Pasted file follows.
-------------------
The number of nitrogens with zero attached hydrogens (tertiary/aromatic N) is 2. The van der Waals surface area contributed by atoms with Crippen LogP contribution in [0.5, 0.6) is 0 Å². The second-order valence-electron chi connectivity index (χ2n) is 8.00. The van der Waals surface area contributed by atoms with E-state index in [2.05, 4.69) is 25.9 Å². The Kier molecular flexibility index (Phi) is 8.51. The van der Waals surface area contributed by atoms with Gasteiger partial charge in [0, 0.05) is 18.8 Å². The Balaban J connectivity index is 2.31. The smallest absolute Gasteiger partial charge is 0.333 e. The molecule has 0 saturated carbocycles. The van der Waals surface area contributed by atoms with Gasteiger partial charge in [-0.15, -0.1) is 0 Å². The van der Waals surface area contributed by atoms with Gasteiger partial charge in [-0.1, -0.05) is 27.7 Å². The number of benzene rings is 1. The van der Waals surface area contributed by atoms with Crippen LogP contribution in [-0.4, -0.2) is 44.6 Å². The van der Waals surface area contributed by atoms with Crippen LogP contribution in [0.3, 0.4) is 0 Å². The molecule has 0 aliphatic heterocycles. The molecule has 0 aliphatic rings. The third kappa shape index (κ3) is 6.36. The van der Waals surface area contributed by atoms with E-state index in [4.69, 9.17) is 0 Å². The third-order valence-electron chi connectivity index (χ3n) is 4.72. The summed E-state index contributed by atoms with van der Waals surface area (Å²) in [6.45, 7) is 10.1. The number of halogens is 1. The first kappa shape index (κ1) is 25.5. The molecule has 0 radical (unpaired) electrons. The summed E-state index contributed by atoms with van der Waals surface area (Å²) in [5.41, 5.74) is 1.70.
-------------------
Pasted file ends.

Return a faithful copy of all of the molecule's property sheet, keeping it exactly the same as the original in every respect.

The number of nitrogens with zero attached hydrogens (tertiary/aromatic N) is 2. The van der Waals surface area contributed by atoms with Crippen LogP contribution in [0.5, 0.6) is 0 Å². The second-order valence-electron chi connectivity index (χ2n) is 8.00. The van der Waals surface area contributed by atoms with E-state index in [2.05, 4.69) is 25.9 Å². The Kier molecular flexibility index (Phi) is 8.51. The van der Waals surface area contributed by atoms with Gasteiger partial charge in [0, 0.05) is 18.8 Å². The Balaban J connectivity index is 2.31. The smallest absolute Gasteiger partial charge is 0.333 e. The molecule has 0 saturated carbocycles. The van der Waals surface area contributed by atoms with Gasteiger partial charge in [-0.15, -0.1) is 0 Å². The van der Waals surface area contributed by atoms with Gasteiger partial charge in [-0.1, -0.05) is 27.7 Å². The number of benzene rings is 1. The van der Waals surface area contributed by atoms with Crippen LogP contribution in [-0.4, -0.2) is 44.6 Å². The van der Waals surface area contributed by atoms with Crippen LogP contribution in [0.3, 0.4) is 0 Å². The molecule has 0 aliphatic heterocycles. The molecule has 0 aliphatic rings. The third kappa shape index (κ3) is 6.36. The van der Waals surface area contributed by atoms with E-state index in [4.69, 9.17) is 0 Å². The third-order valence-electron chi connectivity index (χ3n) is 4.72. The summed E-state index contributed by atoms with van der Waals surface area (Å²) in [6.45, 7) is 10.1. The number of halogens is 1. The first kappa shape index (κ1) is 25.5. The molecule has 0 radical (unpaired) electrons. The summed E-state index contributed by atoms with van der Waals surface area (Å²) in [5.41, 5.74) is 1.70.